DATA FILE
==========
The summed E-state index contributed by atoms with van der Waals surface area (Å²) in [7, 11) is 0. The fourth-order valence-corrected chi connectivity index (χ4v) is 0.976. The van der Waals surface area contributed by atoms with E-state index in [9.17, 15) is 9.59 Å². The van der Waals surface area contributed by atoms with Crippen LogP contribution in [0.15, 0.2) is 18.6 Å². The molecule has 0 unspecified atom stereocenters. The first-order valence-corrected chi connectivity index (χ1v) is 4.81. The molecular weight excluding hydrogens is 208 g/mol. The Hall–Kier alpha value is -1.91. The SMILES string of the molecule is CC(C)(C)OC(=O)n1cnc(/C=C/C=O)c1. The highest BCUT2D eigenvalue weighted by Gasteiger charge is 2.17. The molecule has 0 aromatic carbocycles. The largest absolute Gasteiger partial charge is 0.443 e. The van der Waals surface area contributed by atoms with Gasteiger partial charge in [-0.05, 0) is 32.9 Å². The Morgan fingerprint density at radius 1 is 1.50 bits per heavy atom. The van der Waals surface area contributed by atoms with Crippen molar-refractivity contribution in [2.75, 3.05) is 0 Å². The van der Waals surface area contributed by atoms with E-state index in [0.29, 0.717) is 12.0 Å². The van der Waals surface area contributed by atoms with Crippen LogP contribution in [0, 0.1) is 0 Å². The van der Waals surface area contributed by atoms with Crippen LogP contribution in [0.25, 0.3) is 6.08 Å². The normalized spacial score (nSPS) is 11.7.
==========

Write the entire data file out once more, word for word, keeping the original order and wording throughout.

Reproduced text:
The summed E-state index contributed by atoms with van der Waals surface area (Å²) in [7, 11) is 0. The fourth-order valence-corrected chi connectivity index (χ4v) is 0.976. The van der Waals surface area contributed by atoms with E-state index in [9.17, 15) is 9.59 Å². The van der Waals surface area contributed by atoms with Crippen LogP contribution in [0.15, 0.2) is 18.6 Å². The molecule has 0 unspecified atom stereocenters. The first-order valence-corrected chi connectivity index (χ1v) is 4.81. The molecular weight excluding hydrogens is 208 g/mol. The Hall–Kier alpha value is -1.91. The SMILES string of the molecule is CC(C)(C)OC(=O)n1cnc(/C=C/C=O)c1. The highest BCUT2D eigenvalue weighted by Gasteiger charge is 2.17. The molecule has 0 aromatic carbocycles. The largest absolute Gasteiger partial charge is 0.443 e. The van der Waals surface area contributed by atoms with Gasteiger partial charge in [-0.05, 0) is 32.9 Å². The Morgan fingerprint density at radius 1 is 1.50 bits per heavy atom. The van der Waals surface area contributed by atoms with Crippen molar-refractivity contribution in [2.75, 3.05) is 0 Å². The van der Waals surface area contributed by atoms with E-state index in [0.29, 0.717) is 12.0 Å². The van der Waals surface area contributed by atoms with Crippen LogP contribution in [0, 0.1) is 0 Å². The van der Waals surface area contributed by atoms with Crippen LogP contribution in [0.25, 0.3) is 6.08 Å². The normalized spacial score (nSPS) is 11.7.